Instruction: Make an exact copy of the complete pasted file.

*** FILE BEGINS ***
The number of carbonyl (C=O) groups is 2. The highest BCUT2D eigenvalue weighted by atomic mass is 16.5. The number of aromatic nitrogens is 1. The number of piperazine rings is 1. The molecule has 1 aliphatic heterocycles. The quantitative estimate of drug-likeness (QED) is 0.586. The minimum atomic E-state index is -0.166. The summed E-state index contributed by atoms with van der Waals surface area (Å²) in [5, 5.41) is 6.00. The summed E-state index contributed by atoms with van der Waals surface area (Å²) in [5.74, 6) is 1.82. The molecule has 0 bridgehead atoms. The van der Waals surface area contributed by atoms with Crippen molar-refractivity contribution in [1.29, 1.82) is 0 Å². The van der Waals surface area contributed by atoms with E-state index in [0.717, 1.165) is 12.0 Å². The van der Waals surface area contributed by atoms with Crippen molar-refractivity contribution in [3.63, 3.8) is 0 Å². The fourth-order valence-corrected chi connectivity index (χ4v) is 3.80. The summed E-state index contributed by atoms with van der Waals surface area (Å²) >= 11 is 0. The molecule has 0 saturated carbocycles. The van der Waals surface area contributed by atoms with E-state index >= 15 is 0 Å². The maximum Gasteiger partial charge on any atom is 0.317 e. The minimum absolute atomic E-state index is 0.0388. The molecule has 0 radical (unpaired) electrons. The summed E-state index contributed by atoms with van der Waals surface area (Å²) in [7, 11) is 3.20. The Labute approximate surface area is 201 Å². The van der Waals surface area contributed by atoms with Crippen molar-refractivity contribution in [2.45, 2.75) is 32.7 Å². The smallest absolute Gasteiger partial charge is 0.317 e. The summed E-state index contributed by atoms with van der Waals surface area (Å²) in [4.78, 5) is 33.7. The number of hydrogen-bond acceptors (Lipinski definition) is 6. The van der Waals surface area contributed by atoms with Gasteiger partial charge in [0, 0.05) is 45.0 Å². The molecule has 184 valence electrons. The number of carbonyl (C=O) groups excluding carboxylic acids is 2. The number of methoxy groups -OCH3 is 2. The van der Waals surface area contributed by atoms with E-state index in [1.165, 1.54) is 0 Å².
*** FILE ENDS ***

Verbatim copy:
The number of carbonyl (C=O) groups is 2. The highest BCUT2D eigenvalue weighted by atomic mass is 16.5. The number of aromatic nitrogens is 1. The number of piperazine rings is 1. The molecule has 1 aliphatic heterocycles. The quantitative estimate of drug-likeness (QED) is 0.586. The minimum atomic E-state index is -0.166. The summed E-state index contributed by atoms with van der Waals surface area (Å²) in [5, 5.41) is 6.00. The summed E-state index contributed by atoms with van der Waals surface area (Å²) in [5.74, 6) is 1.82. The molecule has 0 bridgehead atoms. The van der Waals surface area contributed by atoms with Crippen molar-refractivity contribution in [1.29, 1.82) is 0 Å². The van der Waals surface area contributed by atoms with E-state index in [0.717, 1.165) is 12.0 Å². The van der Waals surface area contributed by atoms with Crippen molar-refractivity contribution in [3.63, 3.8) is 0 Å². The fourth-order valence-corrected chi connectivity index (χ4v) is 3.80. The summed E-state index contributed by atoms with van der Waals surface area (Å²) >= 11 is 0. The molecule has 0 saturated carbocycles. The van der Waals surface area contributed by atoms with E-state index >= 15 is 0 Å². The maximum Gasteiger partial charge on any atom is 0.317 e. The minimum absolute atomic E-state index is 0.0388. The molecule has 0 radical (unpaired) electrons. The summed E-state index contributed by atoms with van der Waals surface area (Å²) in [7, 11) is 3.20. The Labute approximate surface area is 201 Å². The van der Waals surface area contributed by atoms with Crippen molar-refractivity contribution in [2.45, 2.75) is 32.7 Å². The smallest absolute Gasteiger partial charge is 0.317 e. The summed E-state index contributed by atoms with van der Waals surface area (Å²) in [4.78, 5) is 33.7. The number of hydrogen-bond acceptors (Lipinski definition) is 6. The van der Waals surface area contributed by atoms with Gasteiger partial charge in [0, 0.05) is 45.0 Å². The molecule has 184 valence electrons. The number of carbonyl (C=O) groups excluding carboxylic acids is 2. The number of methoxy groups -OCH3 is 2. The van der Waals surface area contributed by atoms with E-state index in [1.165, 1.54) is 0 Å².